An ambivalence between a warm openness and a nervousness that has always been caused by external pressures. People have been so keen to tell their stories but also anxious about repercussions from authority. Sometimes that authority has been a government in a homeland; sometimes it's someone's boss in the next room, who doesn't want our talk to run over into work time. It's hard to express, but it's a feeling that someone is really going out of their way, in the face of a risk, and that trying to do good things in the cracks between larger authorities is a real part of the migrant experience. 
I'll stop there. I don't want to make the people I've talked to seem like one uniform group – they very much aren't. But the above similarities interested me because they really were apparent, and it seemed like something important to share. 

14th August 

Last week I met up with Levin Haegele, production specialist at Space Studios, to discuss the physical shape of my exhibition. Levin is really great at switching between the creative and practical aspects of any project in a way that allows each to inform the other. 
The exhibition as currently planned has two main elements: a moving image work, and an archive of sound recordings. I want the sound recordings to be easy to access, so that audience members can move seamlessly between them without having to push buttons, put headphones on or move around too much. I'd imagined hanging speakers, playing at a low volume, so that visitors could wander between them and listen closely whenever something particularly caught their attention. Levin suggested all kinds of practical shapes they could take, back-end hardware that could make it all work, and we discussed the possible creative implications of different options.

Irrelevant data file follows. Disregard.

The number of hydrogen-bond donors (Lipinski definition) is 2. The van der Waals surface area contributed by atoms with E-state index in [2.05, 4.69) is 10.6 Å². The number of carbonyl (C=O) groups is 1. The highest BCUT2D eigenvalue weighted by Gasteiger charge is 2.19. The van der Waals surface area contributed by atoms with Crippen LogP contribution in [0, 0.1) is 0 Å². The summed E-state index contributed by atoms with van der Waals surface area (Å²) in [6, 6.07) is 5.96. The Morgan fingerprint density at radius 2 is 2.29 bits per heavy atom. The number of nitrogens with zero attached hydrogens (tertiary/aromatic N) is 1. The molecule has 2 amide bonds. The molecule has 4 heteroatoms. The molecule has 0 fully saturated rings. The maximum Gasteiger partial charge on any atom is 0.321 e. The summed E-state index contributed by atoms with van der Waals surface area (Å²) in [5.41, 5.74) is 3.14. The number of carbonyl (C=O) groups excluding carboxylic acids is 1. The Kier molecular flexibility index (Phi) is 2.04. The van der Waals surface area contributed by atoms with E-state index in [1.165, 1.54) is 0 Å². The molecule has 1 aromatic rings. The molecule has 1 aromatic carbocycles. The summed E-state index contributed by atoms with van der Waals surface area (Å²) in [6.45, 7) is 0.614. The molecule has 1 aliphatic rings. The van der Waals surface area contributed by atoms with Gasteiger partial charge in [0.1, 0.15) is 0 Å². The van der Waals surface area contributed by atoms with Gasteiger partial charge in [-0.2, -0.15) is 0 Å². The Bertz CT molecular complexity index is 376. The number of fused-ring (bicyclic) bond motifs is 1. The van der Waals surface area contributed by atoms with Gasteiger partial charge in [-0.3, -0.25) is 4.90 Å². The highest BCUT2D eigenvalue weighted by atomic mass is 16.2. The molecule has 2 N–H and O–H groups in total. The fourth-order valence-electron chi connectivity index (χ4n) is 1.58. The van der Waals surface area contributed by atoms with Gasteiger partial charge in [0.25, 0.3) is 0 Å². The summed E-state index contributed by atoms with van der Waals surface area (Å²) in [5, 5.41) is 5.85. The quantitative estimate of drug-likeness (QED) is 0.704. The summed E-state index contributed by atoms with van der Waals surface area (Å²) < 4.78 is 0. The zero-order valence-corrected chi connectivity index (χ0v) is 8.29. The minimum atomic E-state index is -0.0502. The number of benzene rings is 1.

One thing I'm particularly thinking about is whether the physical object should tell you something about the person whose voice is being broadcast. On the one hand, there's an argument for all of the audio devices being uniform, so that they don't detract from the voices themselves, which appear different simply because they are. On the other, there's the possibility of telling visitors something about who they'll hear before they approach. Seeing everyday objects with someone else's voice coming from them might provoke empathy, making visitors more likely to listen to what the person is saying. It might also emphasise the uniqueness of each person. I don't yet have a settled view and will be thinking about it a lot, as well as doing a few tests, over the next fortnight.